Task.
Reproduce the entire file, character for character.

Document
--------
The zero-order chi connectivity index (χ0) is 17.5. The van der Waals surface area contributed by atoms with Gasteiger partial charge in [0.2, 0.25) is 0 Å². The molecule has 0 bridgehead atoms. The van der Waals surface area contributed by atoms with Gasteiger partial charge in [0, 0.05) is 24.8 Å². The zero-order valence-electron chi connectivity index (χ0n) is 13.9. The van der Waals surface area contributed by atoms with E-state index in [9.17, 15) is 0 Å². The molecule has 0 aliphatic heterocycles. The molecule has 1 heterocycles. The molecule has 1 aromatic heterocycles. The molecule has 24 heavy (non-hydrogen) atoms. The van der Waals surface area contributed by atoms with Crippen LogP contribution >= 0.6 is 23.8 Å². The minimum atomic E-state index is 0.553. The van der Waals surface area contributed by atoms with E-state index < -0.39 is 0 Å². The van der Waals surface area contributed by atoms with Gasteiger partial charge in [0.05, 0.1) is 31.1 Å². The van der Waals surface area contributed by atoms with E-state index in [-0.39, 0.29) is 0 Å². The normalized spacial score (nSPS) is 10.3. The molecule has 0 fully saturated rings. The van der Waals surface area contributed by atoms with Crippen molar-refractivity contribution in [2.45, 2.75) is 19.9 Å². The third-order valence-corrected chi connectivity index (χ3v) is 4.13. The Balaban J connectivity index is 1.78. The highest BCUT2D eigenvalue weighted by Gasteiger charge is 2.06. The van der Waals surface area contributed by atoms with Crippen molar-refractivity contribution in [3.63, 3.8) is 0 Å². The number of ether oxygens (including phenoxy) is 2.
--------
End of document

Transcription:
The zero-order chi connectivity index (χ0) is 17.5. The van der Waals surface area contributed by atoms with Gasteiger partial charge in [0.2, 0.25) is 0 Å². The molecule has 0 bridgehead atoms. The van der Waals surface area contributed by atoms with Gasteiger partial charge in [0, 0.05) is 24.8 Å². The zero-order valence-electron chi connectivity index (χ0n) is 13.9. The van der Waals surface area contributed by atoms with E-state index in [9.17, 15) is 0 Å². The molecule has 0 aliphatic heterocycles. The molecule has 1 heterocycles. The molecule has 1 aromatic heterocycles. The molecule has 24 heavy (non-hydrogen) atoms. The van der Waals surface area contributed by atoms with Crippen LogP contribution >= 0.6 is 23.8 Å². The minimum atomic E-state index is 0.553. The van der Waals surface area contributed by atoms with E-state index < -0.39 is 0 Å². The van der Waals surface area contributed by atoms with Gasteiger partial charge in [0.05, 0.1) is 31.1 Å². The van der Waals surface area contributed by atoms with E-state index in [-0.39, 0.29) is 0 Å². The normalized spacial score (nSPS) is 10.3. The molecule has 0 fully saturated rings. The van der Waals surface area contributed by atoms with Crippen molar-refractivity contribution in [2.45, 2.75) is 19.9 Å². The third-order valence-corrected chi connectivity index (χ3v) is 4.13. The Balaban J connectivity index is 1.78. The highest BCUT2D eigenvalue weighted by Gasteiger charge is 2.06. The van der Waals surface area contributed by atoms with Crippen molar-refractivity contribution in [3.63, 3.8) is 0 Å². The number of ether oxygens (including phenoxy) is 2.